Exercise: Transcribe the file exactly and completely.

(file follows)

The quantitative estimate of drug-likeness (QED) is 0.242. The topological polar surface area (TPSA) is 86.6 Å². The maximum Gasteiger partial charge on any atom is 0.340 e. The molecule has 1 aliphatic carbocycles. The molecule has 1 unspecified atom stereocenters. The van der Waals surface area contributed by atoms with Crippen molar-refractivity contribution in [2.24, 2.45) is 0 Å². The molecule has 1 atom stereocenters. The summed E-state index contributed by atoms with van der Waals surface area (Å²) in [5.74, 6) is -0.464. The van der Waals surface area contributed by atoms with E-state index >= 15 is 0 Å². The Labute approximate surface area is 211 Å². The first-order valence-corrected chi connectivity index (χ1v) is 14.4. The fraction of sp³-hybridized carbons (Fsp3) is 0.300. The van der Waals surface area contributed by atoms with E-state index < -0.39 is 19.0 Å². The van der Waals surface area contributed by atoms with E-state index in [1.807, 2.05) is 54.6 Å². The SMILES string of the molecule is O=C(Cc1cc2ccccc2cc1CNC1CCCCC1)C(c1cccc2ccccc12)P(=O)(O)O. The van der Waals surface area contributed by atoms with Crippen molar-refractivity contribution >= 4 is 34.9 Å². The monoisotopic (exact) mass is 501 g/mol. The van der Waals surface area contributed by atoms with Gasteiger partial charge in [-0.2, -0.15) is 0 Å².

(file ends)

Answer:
The quantitative estimate of drug-likeness (QED) is 0.242. The topological polar surface area (TPSA) is 86.6 Å². The maximum Gasteiger partial charge on any atom is 0.340 e. The molecule has 1 aliphatic carbocycles. The molecule has 1 unspecified atom stereocenters. The van der Waals surface area contributed by atoms with Crippen molar-refractivity contribution in [2.24, 2.45) is 0 Å². The molecule has 1 atom stereocenters. The summed E-state index contributed by atoms with van der Waals surface area (Å²) in [5.74, 6) is -0.464. The van der Waals surface area contributed by atoms with E-state index >= 15 is 0 Å². The Labute approximate surface area is 211 Å². The first-order valence-corrected chi connectivity index (χ1v) is 14.4. The fraction of sp³-hybridized carbons (Fsp3) is 0.300. The van der Waals surface area contributed by atoms with E-state index < -0.39 is 19.0 Å². The van der Waals surface area contributed by atoms with E-state index in [1.807, 2.05) is 54.6 Å². The SMILES string of the molecule is O=C(Cc1cc2ccccc2cc1CNC1CCCCC1)C(c1cccc2ccccc12)P(=O)(O)O. The van der Waals surface area contributed by atoms with Crippen molar-refractivity contribution >= 4 is 34.9 Å². The monoisotopic (exact) mass is 501 g/mol. The van der Waals surface area contributed by atoms with Gasteiger partial charge in [-0.2, -0.15) is 0 Å².